No. of major complications

0

0

 Mean follow-up time (months)

25.8 ± 9.7

14 ± 7.4

EBL estimated blood loss, BMI body mass index

In the peri-operative period (<30 days from time of surgery), there was one Clavien–Dindo grade I complication in a female patient who developed a urinary tract infection requiring antibiotics on post-operative day 6. This patient, with pre-existing urethral erosion from a chronic indwelling catheter, had continued urethral incontinence requiring peri-urethral bulking injection 7 months post-operatively and subsequent sub-urethral sling 10 months post-operatively with resolution of symptoms. All patients were offered a post-operative urodynamic study at least 6 months after surgery (one patient declined). Three of the four patients had post-operative urodynamic studies revealing an average stomal leak point pressure of 5.3 cmH2O (SD 4.5, range 1–10 cmH2O) and average volume at which leakage occurred of 141.3 ml (SD 138.3, range 46–300 ml). One patient had a low stomal leak point pressure, but had elevated residual volume (approximately 300 ml). Cystoscopic evaluation demonstrated small caliber vesicostomy. Although counseled that a low pressure system provided a functionally acceptable result, the patient remained concerned about potential infection from an elevated residual volume and an open conversion of ileovesicostomy to ileal conduit was performed approximately 16 months after his initial surgery.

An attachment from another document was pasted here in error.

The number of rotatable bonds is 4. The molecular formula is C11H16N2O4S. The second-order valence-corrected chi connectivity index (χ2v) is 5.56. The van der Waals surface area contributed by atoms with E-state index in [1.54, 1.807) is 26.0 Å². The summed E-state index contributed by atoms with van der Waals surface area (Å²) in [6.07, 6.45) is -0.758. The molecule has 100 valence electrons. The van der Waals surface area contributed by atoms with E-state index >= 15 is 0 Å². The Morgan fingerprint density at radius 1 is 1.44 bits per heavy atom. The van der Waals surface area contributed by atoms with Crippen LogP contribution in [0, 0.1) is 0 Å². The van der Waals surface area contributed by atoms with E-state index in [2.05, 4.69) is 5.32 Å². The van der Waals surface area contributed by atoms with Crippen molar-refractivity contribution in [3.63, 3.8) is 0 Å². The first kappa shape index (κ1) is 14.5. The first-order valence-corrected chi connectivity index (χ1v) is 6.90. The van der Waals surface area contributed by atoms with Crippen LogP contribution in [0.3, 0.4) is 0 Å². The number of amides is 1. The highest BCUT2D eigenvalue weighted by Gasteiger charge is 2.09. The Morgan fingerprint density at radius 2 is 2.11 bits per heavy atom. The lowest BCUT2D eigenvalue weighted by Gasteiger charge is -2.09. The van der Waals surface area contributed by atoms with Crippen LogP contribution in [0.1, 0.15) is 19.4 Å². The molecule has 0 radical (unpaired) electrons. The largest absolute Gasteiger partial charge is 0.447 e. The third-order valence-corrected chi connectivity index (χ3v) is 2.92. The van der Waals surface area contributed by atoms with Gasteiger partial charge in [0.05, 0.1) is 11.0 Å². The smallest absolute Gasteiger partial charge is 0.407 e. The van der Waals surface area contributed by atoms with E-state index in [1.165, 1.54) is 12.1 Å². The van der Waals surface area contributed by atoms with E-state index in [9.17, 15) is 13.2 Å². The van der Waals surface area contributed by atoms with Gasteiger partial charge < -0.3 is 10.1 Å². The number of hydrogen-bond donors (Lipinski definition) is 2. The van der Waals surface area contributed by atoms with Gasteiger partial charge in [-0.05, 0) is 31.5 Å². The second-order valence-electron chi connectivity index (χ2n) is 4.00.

Discussion

Ileovesicostomy is an effective long-term bladder management for patients with neurogenic bladder who are unable or unwilling to perform intermittent catheterizations [1, 2, 3, 4, 5, 6]. This case series is the first to our knowledge to report a completely intracorporeal robotic-assisted ileovesicostomy procedure. There have been several studies in the literature highlighting the advantages of minimally invasive surgery in urology [14, 15]. Specifically, the literature reports decreased intra-operative blood loss, reduced hospital stay, and less post-operative pain [16]. In recent years minimally invasive surgery has been adapted to the ileovesicostomy.